Toxoplasma gondii is a parasitic protozoan that infects nearly one-third of humans. The present study was performed to isolate and genotype T. gondii from free-range ducks in Malaysia. Sera, heads, and hearts from 205 ducks were obtained from four states in Peninsular Malaysia, and 30 (14.63%) sera were found to be seropositive when assayed with the modified agglutination test (MAT > or = 1:6). All the positive samples were inoculated into mice, and T. gondii was successfully isolated from four individual duck samples (1.95%), which were initially found to be strongly seropositive (MAT > or = 1:24). The isolates were subjected to PCR-RFLP analysis, and two T. gondii strains were identified: type I and type II. This is the first reported study on the genetic characterization of T. gondii isolates from free-range farm animals in Southeast Asia.
Chicken infectious anemia virus (CAV) is a worldwide-distributed infectious agent that affects commercial poultry. Although this agent was first detected in Argentina in 1994, no further studies on CAV in this country were reported after that. The recent increased occurrence of clinical cases of immunosuppression that could be caused by CAV has prompted this study. Our results confirmed that CAV is still circulating in commercial flocks in Argentina. Phylogenetic analysis focusing on the VP1 nucleotide sequence showed that all Argentinean isolates grouped together in a cluster, sharing a high similarity (> 97%) with genotype B reference strains. However, Argentinean isolates were distantly related to other strains commonly used for vaccination in this country, such as Del-Ros and Cux-1. Sequence analysis of predicted VP1 peptides showed that most of the Argentinean isolates have a glutamine residue at positions 139 and 144, suggesting that these isolates might have a reduced spread in cell culture compared with Cux-1. In addition, a particular amino acid substitution at position 290 is present in all studied Argentinean isolates, as well as in several VP1 sequences from Malaysia, Australia, and Japan isolates. Our results indicate that it is possible to typify CAV strains by comparison of VPI nucleotide sequences alone because the same tree topology was obtained when using the whole genome sequence. The molecular analysis of native strains sheds light into the epidemiology of CAV in Argentinean flocks. In addition, this analysis could be considered in future control strategies focused not only on breeders but on broilers and layer flocks.
Numerous lessons have been learned so far in controlling H5N1 avian influenza in Asia. Early detection of incursions of virus prevented establishment of the disease in several countries, notably Japan, South Korea, and Malaysia. In countries where detection of early cases was delayed, infection is endemic and has been for three or more years. Control measures implemented in these countries need to reflect this finding. Vaccination will continue to be one of the key measures used in these endemically infected countries. Used alone, vaccination will not result in elimination of H5N1 viruses from a country, but, if used correctly, it will markedly reduce the prevalence of and susceptibility to infection. Vaccination has already played a valuable role in reducing the adverse effects of H5N1 viruses. Mass culling also reduces the level of infection in infected areas. However, the long-term benefits are limited in endemically infected countries owing to the high probability of reinfection on restocking unless other measures are used in parallel. Full epidemiological studies have not been conducted in many infected countries. Nevertheless, it is recognized that the number of clinical cases does not truly reflect the levels of infection. Domestic ducks and large live poultry markets have played a key role in the persistence of infection, because they can be infected silently. In tackling this disease, countries should adopt integrated control programs using the combination of measures best suited to the local environment. All surveillance data should be shared, both positive and negative, and should include information on cases of infection and disease. Socioeconomic and ecological implications of all control measures should be assessed before implementation, especially the impact on the rural poor.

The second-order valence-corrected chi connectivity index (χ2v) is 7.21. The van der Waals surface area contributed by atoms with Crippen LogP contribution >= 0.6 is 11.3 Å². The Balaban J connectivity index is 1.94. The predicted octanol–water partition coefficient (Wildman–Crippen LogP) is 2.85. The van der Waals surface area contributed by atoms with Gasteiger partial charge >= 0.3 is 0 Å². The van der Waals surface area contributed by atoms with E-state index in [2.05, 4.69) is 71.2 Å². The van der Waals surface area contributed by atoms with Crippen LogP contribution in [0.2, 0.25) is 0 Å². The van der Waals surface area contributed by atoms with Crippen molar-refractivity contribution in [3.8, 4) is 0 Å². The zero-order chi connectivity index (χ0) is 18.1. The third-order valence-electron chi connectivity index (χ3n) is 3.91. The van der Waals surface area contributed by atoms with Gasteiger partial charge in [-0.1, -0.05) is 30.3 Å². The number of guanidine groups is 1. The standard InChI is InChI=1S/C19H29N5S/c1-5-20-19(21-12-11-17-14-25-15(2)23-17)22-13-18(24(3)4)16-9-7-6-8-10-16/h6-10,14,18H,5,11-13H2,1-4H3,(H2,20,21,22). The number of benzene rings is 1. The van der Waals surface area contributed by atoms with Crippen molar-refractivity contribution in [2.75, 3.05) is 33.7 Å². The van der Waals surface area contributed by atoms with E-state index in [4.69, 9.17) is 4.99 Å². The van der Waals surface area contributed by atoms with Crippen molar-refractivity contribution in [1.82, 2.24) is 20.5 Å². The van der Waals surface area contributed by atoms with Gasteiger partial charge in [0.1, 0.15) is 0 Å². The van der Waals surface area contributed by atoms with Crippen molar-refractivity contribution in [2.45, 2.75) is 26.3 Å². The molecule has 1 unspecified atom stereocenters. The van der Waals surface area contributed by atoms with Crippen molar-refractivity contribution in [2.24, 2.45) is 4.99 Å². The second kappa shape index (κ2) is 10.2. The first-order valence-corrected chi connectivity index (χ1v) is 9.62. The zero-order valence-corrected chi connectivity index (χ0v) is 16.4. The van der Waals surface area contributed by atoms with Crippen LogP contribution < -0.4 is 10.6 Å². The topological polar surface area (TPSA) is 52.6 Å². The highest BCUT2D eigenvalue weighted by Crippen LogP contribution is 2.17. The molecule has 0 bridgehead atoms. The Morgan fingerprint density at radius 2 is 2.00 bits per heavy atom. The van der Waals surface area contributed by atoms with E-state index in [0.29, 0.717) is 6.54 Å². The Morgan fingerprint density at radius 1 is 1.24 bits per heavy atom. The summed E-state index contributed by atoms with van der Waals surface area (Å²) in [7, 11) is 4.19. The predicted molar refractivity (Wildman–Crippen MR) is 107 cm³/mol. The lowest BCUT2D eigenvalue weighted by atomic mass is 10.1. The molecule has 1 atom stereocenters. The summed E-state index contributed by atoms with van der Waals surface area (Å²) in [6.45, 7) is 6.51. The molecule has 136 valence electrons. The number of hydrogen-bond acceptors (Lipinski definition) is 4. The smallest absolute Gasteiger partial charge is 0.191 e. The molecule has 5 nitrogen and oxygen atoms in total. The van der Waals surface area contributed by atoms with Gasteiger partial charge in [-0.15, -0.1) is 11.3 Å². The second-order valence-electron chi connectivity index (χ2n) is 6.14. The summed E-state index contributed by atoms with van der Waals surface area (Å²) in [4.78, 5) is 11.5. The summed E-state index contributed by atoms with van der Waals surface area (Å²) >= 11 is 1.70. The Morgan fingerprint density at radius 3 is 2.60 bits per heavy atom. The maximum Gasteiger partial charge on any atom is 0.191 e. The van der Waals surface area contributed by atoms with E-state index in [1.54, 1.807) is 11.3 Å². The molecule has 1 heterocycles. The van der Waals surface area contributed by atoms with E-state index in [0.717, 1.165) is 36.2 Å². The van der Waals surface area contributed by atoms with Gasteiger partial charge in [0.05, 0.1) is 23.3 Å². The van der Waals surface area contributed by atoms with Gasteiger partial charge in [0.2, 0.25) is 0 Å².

Between December 2003 and January 2004 highly pathogenic avian influenza (HPAI) H5N1 infections of poultry were declared in China, Japan, South Korea, Laos, Thailand, Cambodia, Vietnam, and Indonesia. In 2004 an outbreak was reported in Malaysia. In 2005 H5N1 outbreaks were recorded in poultry in Russia, Kazakhstan, Mongolia, Romania, Turkey, and Ukraine, and virus was isolated from swans in Croatia. In 2004 HPAI H5N1 virus was isolated from smuggled eagles detected at the Brussels Airport and in 2005 imported caged birds held in quarantine in England. In 2006 HPAI was reported in poultry in Iraq, India, Azerbaijan, Pakistan, Myanmar, Afghanistan, and Israel in Asia; Albania, France, and Sweden in Europe; and Nigeria, Cameroon, and Niger in Africa; as well as in wild birds in some 24 countries across Asia and Europe. In 2003, over 25,000,000 birds were slaughtered because of 241 outbreaks of HPAI caused by virus of H7N7 subtype in the Netherlands. The virus spread into Belgium (eight outbreaks) and Germany (one outbreak). HPAI H5N2 virus was responsible for outbreaks in ostriches in South Africa during 2005. HPAI H7N3 virus was isolated in Pakistan in 2004. Low-pathogenicity avian influenza (LPAI) H5 or H7 viruses were isolated from poultry in Italy (H7N3 2002-2003; H5N2 2005), The Netherlands (H7N3 2002), France (H5N2 2003), Denmark (H5N7 2003), Taiwan (H5N2 2004), and Japan (H5N2 2005). Many isolations of LPAI viruses of other subtypes were reported from domestic and wild birds. Infections with H9N2 subtype viruses have been widespread across Asia during 2002-06.